Now Yi and his colleagues have gone a step further, using the moth eye as a model for a new class of materials that improve the light-capturing efficiency of X-ray machines and similar medical imaging devices.In particular, the researchers focused on so-called “scintillation” materials: compounds that, when struck by incoming particles (say, X-ray photons), absorb the energy of the particles and then reemit that absorbed energy in the form of light. In radiographic imaging devices, such scintillators are used to convert the X-rays exiting the body into the visible light signals picked up by a detector to form an image.
In lab experiments, Yi and colleagues found that adding the thin film to the scintillator of an X-ray mammographic unit increased the intensity of the emitted light by as much as 175 percent compared to that produced using a traditional scintillator.The current work, Yi says, represents a proof-of-concept evaluation of the use of the moth-eye-based nanostructures in medical imaging materials. “The moth eye has been considered one of the most exciting bio structures because of its unique nano-optical properties,” he says, “and our work further improved upon this fascinating structure and demonstrated its use in medical imaging materials, where it promises to achieve lower patient radiation doses, higher-resolution imaging of human organs, and even smaller-scale medical imaging. And because the film is on the scintillator,” he adds, “the patient would not be aware of it at all.”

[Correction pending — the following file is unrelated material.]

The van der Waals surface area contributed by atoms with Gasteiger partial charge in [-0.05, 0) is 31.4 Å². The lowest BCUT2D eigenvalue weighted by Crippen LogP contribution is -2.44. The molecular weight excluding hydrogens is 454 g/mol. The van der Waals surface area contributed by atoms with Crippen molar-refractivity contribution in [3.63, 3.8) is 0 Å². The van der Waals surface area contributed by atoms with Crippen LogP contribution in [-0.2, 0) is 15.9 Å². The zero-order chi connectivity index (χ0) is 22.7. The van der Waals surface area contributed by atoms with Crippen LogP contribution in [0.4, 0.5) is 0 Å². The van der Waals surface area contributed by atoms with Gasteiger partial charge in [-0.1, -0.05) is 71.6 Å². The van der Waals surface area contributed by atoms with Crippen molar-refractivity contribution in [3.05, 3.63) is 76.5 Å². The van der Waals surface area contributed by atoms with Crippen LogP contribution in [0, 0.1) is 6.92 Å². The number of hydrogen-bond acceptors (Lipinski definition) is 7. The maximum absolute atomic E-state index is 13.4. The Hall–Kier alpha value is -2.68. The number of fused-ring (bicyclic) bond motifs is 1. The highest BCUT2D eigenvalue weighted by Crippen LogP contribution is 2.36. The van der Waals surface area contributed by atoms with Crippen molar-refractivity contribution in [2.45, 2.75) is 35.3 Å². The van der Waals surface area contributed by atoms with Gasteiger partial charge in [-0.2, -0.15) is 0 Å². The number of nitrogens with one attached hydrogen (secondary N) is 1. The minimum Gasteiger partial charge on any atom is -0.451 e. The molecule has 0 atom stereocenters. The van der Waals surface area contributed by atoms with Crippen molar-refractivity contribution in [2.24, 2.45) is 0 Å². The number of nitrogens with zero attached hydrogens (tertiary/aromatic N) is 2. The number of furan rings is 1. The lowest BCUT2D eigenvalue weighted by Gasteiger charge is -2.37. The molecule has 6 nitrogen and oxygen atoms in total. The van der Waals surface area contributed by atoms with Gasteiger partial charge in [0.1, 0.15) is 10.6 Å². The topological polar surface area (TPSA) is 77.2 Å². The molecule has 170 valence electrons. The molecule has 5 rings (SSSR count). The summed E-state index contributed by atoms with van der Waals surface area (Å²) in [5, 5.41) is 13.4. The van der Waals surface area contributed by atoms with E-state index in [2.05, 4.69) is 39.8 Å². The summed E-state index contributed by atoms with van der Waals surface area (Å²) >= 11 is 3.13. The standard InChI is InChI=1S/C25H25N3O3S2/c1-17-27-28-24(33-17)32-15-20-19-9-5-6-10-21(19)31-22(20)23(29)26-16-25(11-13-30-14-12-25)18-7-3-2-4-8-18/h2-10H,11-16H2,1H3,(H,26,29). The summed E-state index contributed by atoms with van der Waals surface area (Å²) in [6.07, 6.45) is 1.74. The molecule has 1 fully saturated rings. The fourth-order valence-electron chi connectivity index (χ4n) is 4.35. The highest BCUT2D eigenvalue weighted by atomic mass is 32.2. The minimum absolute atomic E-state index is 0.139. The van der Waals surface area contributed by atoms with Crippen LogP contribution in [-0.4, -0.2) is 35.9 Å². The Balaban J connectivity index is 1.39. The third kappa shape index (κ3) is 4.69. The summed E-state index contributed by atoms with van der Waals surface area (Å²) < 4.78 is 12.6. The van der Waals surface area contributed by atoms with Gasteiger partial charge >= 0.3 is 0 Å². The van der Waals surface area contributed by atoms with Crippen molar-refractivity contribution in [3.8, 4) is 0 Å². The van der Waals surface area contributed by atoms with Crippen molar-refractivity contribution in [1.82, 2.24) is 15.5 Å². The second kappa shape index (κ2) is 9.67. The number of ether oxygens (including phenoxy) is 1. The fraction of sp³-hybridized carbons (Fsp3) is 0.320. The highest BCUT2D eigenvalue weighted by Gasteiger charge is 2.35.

The work was done in collaboration with Professors Bo Liu and Hong Chen of Tongji University in Shanghai.
Angela Stark | EurekAlert!
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